Theory suggests that an opposed-piston engine has an efficiency advantage because, since there are no cylinder heads, less heat is lost to the cooling system. Think about a conventional combustion chamber in which the surfaces consist of a piston crown, a short cylindrical circumference, and a cylinder head. In the OP design, each pair of cylinders comes together, so the heads are eliminated.
Furthermore, because each piston’s combustion chamber connects with another’s, the resulting chamber is thicker and less like a thin disc. Achates increases this advantage by using a stroke as much as 1.3 times as long as the bore. Achates carefully shapes the piston crowns to provide swirl and tumble to the intake charge to promote rapid and stable combustion.
Two opposing direct injectors—each delivering multiple carefully timed squirts—achieve a thorough distribution of fuel to burn most of the air and to limit particulate generation. A compression ratio of around 18.0:1 for the gasoline compression-ignition (GCI) version and a bit less for the diesel assures a good expansion ratio to extract maximum mechanical energy from each combustion event.
Superior Scavenging Is Key
The secret sauce to making this work is the ability to control the scavenging in the engine. The supercharger, which provides low-pressure air to scavenge the cylinders, has a two-speed drive and can also be bypassed. This flexibility allows the cylinder to be less than fully scavenged under certain conditions. For example, during a cold start, partial scavenging leaves plenty of combustion products from the previous cycle (internal exhaust-gas recirculation ) in the cylinder. That raises the combustion temperature and delivers a hotter exhaust stream to get the catalysts up to operating temperature.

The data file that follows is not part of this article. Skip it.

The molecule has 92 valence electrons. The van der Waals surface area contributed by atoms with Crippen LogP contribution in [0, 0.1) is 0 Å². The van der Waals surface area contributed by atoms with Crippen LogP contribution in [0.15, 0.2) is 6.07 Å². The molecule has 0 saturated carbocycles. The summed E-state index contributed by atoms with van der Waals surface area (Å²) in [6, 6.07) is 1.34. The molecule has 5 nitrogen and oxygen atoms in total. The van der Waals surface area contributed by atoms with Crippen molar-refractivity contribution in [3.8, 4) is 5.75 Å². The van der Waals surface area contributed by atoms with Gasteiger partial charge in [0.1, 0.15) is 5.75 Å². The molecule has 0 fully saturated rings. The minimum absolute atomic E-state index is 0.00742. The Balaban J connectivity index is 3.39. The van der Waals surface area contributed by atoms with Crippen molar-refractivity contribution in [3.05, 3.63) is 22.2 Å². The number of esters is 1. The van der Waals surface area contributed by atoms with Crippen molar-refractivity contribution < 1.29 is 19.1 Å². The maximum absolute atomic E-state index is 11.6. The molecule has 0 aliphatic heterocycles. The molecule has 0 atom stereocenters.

Such a hotter combustion environment also helps combustion at low rpm and under light loads, which has been a problem area for conventional HCCI engines. At idle, for example, the retained exhaust gas is about 50 percent. At higher power outputs, the cylinder is more completely scavenged to keep peak combustion temperatures down, thereby limiting nitrogen-oxide (NOx) emissions. Also helpful is that, while the engine also has a turbocharger to take over from the supercharger at higher loads and to improve efficiency, the engine does not operate with much boost pressure. Instead the two-stroke design, with twice as many power strokes per revolution, lets the engine match conventional engine power without much boost, even when it is downsized by 20 to 30 percent in displacement.